25 Sep 2018
Is Chytridiomicosis a Threat to the Mouth-Brooding Darwin’s Frog (Rhinoderma darwinii)? : A Disease Risk Assessment.
Chytridiomycosis in the Endangered Darwin's Frogs: Developing Models for their Conservation
Darwin’s Frogs as a Flagship for Austral Temperate Forest Conservation
The aims of this project are:
1) To identify the conditions and characteristics that control metapopulation extinction risk in Darwin’s frogs
2) To develop in-situ mitigation measures against chytridiomycosis in Darwin’s frog populations
3) To continue and strengthen our outreach work about Chilean amphibians and their conservation
The Darwin’s frogs (Rhinoderma rufum and R. darwinii) have a reproductive strategy which make them unique among the >7,000 world’s amphibians: the male broods its tadpoles inside its vocal sac. Unfortunately, these amazing species, endemic to the native forests of Chile and Argentina, are highly threatened due to anthropogenic activity. Rhinoderma rufum has not been found since 1981 and R. darwinii has suffered extensive extirpations, even within protected areas with unnoticeable habitat degradation. Most likely, these extirpations have (partially) occurred due to the emergence of a disease of amphibians known as chytridiomycosis. Indeed, in a paper recently published in Proceedings of the Royal Society B, we show that this disease causes local extinctions of R. darwinii over a prolonged (~17 years) period of time. This study, was possible thanks to the important support of the Rufford Foundation through two RSGs. With the knowledge gathered during these projects, we are in a very good position to make a decisive leap into developing disease mitigation actions. With the support of this booster grant, such actions will not only help save R. darwinii from the brink of extinction, but will be applicable to the conservation of other amphibians threatened by chytridiomycosis elsewhere.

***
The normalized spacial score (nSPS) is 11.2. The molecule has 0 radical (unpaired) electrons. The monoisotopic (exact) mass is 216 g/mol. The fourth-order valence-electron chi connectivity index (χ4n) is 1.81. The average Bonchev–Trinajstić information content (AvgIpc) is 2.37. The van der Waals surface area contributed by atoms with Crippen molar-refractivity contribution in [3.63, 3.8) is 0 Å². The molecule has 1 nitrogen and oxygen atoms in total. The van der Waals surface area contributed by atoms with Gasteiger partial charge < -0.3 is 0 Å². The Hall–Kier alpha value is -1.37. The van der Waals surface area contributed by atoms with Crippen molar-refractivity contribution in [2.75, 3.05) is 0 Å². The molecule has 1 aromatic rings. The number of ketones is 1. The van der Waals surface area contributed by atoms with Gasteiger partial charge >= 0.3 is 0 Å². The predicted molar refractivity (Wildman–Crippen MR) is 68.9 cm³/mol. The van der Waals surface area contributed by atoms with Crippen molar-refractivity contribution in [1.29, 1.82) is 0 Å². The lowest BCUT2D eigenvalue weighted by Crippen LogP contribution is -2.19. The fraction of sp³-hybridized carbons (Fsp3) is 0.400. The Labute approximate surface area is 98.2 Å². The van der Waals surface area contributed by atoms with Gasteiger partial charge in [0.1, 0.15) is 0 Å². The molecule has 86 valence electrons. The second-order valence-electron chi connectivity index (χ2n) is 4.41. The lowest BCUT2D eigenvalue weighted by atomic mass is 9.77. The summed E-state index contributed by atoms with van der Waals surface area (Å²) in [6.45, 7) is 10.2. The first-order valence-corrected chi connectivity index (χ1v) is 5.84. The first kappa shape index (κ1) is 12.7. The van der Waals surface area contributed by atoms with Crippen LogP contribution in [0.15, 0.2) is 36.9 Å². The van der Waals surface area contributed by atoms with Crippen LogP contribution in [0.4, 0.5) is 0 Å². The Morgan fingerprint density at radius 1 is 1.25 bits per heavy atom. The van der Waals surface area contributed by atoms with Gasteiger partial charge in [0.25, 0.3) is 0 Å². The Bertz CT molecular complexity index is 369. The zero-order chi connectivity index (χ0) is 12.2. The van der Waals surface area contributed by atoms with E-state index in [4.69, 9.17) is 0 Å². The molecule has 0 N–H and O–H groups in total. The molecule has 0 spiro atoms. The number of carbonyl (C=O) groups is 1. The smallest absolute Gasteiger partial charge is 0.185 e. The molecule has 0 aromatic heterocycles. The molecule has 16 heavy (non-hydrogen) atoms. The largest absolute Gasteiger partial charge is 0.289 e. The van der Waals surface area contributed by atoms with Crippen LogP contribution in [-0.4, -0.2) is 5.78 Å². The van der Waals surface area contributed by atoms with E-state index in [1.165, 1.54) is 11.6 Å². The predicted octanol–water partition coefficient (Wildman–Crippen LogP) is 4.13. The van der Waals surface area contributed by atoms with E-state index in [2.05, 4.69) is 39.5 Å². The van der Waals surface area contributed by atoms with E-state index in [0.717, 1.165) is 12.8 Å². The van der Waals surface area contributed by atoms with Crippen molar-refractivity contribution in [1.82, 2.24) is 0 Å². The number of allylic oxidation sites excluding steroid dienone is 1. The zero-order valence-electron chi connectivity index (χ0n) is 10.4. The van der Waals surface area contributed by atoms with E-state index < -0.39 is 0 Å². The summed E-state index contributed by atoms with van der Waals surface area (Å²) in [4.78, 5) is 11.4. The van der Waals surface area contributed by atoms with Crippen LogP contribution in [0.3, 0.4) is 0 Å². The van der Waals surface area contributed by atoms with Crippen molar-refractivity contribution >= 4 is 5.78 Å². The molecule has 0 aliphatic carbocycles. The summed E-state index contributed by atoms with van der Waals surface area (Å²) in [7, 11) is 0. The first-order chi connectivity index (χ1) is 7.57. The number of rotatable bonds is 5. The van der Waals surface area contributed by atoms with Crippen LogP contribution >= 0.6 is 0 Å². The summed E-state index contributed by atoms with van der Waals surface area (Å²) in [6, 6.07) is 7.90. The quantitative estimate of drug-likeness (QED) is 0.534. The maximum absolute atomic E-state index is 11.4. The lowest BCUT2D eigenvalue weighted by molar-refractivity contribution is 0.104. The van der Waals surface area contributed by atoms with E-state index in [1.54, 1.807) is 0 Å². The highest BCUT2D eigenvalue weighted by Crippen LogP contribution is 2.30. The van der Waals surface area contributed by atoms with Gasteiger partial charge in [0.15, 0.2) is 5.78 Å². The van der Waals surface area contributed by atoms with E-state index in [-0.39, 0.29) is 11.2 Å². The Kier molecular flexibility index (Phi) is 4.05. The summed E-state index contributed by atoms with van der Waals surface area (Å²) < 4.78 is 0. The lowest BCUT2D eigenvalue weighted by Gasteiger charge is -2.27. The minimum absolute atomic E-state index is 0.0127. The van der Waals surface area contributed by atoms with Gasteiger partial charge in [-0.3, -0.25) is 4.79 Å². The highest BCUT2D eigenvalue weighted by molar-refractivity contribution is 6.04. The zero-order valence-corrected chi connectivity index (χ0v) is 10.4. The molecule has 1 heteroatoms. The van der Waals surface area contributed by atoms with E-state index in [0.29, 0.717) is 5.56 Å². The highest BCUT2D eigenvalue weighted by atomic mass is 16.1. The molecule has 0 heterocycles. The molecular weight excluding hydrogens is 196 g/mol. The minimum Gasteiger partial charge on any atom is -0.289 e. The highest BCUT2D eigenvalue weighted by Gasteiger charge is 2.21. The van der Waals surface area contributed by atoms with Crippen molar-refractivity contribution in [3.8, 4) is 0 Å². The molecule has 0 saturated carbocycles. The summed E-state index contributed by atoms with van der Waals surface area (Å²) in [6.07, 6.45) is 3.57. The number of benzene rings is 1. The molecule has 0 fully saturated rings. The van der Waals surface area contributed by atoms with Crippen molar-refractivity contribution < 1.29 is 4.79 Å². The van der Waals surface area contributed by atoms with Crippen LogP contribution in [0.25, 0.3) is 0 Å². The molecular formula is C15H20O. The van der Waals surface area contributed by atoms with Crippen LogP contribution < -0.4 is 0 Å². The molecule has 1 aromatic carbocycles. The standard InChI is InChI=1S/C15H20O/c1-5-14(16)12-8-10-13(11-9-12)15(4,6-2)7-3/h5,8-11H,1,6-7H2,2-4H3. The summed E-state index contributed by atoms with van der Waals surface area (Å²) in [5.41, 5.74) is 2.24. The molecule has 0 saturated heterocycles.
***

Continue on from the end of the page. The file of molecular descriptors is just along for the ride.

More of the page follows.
This project has three main components:
1) basic and applied research in population and disease ecology;
2) applied research about in-situ mitigation actions against chytridiomycosis;
3) outreach activities about Chilean amphibians and their conservation.
First, using R. darwinii as a model, we will improve our understanding about the spatial and temporal dynamics of metapopulations of fully terrestrial amphibians (a diverse and threatened group of animals which inhabits the world’s forests) in human-modified landscapes, a topic that remains poorly understood despite its high relevance in conservation and management. Second, we will increase our knowledge about the spatial dynamics of multi-host infectious diseases, providing an appealing case study of a mitigation action against chytridiomycosis in wild populations of the Darwin’s frog. Considering that this disease 1) has been dubbed as the worst infectious disease ever recorded among vertebrates, and that 2) fully terrestrial amphibians have been found to be highly susceptible to chytridiomycosis, this component of our project will be of worldwide relevance for amphibian conservation, and very likely, for the conservation of other taxa threatened by analogous pathogens. Last but not least, we will continue, and strengthen, our outreach work in order to increase nation-wide public awareness about the importance of Chilean amphibians and their conservation.